In Europe and the West generally, it is considered very important to protect one’s individual rights, personal freedom and interests. These should not become mixed with selfishness, and I believe there is a danger that the two do become mixed. For that reason, we need to ensure that we are able to distinguish correctly between selfishness, on the one hand, and the protection of individual rights, personal freedom and interests, on the other.
To that end, it is very important to understand what is meant by ‘self’. There is a vast difference between actual reality and how the self appears to us. We assume that how things appear to us or how we experience them is how they really are. But, ultimately, there is a distinction between appearances and reality. Many people normally have a feeling that the self – or what we refer to when we say “I” – is something self-sufficient and not dependent on others. However, in reality, if we think about it, our very body, from our head to our toes, arises entirely based on others. Our ability to survive is thoroughly dependent upon others. The food we eat, the clothes we wear, even the air we breathe – this all comes from others. This is perfectly obvious.
There is nothing wrong with feeling that we have a self, but we need to ask what kind of a self exists. What is this ‘I’ that exists? We must question whether it is singular and independent, as we usually assume. That kind of ‘I’ in reality does not exist. But sometimes we can make up reality. It is not reality, but we think that it is. This is why we should have a very clear understanding of how this ‘I’ exists. We need to examine carefully so that we see that in actual fact, our self is utterly interdependent on others, and is in no way independent or unrelated to anything else. It is not that ‘I’ do not exist. We do exist, but we need to understand how we exist. When we see that we exist as an interdependent arising, in mutual dependence on others, then without a doubt we will feel a sense of responsibility for others. This is why I feel that interdependence is not just a philosophical view, but a value or a way of life.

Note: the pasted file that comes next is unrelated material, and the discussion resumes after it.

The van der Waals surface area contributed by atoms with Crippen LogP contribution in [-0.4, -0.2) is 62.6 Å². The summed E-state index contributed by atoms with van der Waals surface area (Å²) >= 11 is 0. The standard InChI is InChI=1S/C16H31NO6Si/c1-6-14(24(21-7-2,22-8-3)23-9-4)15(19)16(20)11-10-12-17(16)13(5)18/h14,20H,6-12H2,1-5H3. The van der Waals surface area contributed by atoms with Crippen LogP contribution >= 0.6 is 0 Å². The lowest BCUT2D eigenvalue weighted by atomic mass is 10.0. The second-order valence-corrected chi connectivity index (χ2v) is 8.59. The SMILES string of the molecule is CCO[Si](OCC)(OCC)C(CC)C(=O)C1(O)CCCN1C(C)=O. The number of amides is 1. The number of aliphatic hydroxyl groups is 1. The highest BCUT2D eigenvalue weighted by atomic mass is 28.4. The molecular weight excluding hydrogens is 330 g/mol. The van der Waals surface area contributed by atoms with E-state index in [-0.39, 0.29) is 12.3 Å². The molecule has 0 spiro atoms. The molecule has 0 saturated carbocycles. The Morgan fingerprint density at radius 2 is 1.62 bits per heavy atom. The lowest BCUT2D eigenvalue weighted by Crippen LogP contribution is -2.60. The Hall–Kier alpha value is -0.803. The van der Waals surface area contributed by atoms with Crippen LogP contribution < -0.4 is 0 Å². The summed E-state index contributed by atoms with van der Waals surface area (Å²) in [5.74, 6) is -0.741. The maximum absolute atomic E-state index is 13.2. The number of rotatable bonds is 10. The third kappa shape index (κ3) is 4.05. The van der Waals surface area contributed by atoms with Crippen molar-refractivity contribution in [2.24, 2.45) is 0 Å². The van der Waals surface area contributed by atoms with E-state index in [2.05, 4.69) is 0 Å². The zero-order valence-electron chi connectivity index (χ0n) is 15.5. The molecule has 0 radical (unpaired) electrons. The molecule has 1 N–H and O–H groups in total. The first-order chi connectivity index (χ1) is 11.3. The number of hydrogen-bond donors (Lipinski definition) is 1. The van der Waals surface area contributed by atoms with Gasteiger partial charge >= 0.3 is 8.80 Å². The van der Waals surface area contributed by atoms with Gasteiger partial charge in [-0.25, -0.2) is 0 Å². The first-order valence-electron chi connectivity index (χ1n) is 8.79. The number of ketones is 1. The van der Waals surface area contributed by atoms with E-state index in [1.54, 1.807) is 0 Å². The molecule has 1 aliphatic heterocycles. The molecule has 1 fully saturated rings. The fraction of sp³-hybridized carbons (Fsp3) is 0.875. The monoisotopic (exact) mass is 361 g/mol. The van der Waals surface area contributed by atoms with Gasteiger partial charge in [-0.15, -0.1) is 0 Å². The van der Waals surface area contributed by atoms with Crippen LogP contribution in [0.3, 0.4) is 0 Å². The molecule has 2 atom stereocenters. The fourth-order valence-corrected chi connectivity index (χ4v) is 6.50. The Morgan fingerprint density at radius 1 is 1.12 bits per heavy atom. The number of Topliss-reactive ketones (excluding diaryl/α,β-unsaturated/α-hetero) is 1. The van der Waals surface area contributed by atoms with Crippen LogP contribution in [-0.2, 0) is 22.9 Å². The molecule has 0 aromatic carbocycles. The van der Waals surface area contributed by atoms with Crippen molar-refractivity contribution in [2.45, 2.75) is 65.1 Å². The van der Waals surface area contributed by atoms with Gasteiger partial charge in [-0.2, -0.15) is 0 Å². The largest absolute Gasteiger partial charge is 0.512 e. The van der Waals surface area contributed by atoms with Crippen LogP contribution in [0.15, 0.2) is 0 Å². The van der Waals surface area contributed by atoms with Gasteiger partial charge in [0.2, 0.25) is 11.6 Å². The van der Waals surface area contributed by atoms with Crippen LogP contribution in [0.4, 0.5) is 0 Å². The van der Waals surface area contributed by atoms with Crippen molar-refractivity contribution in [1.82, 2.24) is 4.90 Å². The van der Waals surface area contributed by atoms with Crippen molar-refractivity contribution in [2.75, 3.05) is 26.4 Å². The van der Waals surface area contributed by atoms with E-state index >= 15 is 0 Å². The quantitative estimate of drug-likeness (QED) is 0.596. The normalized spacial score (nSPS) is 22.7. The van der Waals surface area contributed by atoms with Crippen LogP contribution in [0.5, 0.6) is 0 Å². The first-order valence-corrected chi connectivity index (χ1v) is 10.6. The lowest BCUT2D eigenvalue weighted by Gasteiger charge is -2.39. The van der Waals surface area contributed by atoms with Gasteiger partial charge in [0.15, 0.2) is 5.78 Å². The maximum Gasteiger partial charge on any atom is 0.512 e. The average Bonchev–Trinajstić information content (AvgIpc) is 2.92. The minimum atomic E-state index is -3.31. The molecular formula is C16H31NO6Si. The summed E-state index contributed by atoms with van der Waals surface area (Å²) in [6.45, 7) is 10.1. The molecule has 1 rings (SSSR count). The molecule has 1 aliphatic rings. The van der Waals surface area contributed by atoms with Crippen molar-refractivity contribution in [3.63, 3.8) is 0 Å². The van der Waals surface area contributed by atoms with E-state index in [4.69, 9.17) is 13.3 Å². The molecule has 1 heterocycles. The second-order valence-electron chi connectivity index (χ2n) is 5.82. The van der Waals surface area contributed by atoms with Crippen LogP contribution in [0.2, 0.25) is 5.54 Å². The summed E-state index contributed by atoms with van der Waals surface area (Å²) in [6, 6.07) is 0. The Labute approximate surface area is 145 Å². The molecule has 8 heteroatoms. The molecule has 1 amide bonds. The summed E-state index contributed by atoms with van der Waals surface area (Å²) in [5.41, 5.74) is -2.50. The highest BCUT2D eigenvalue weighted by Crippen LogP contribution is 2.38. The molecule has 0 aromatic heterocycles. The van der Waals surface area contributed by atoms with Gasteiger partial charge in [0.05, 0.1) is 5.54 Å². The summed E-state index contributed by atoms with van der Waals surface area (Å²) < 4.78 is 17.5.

If we have this awareness of our self as arising interdependently, then, when we consider all the resources we enjoy that come from the natural environment, we see how thoroughly we rely on it. From that awareness, a sense of concern and care will definitely arise, naturally. We will naturally think of protecting the environment. This is how a sense of responsibility is supported by an awareness of interdependence and of the preciousness of our human life.
Nurturing Compassion: Teachings from the First Visit to Europe
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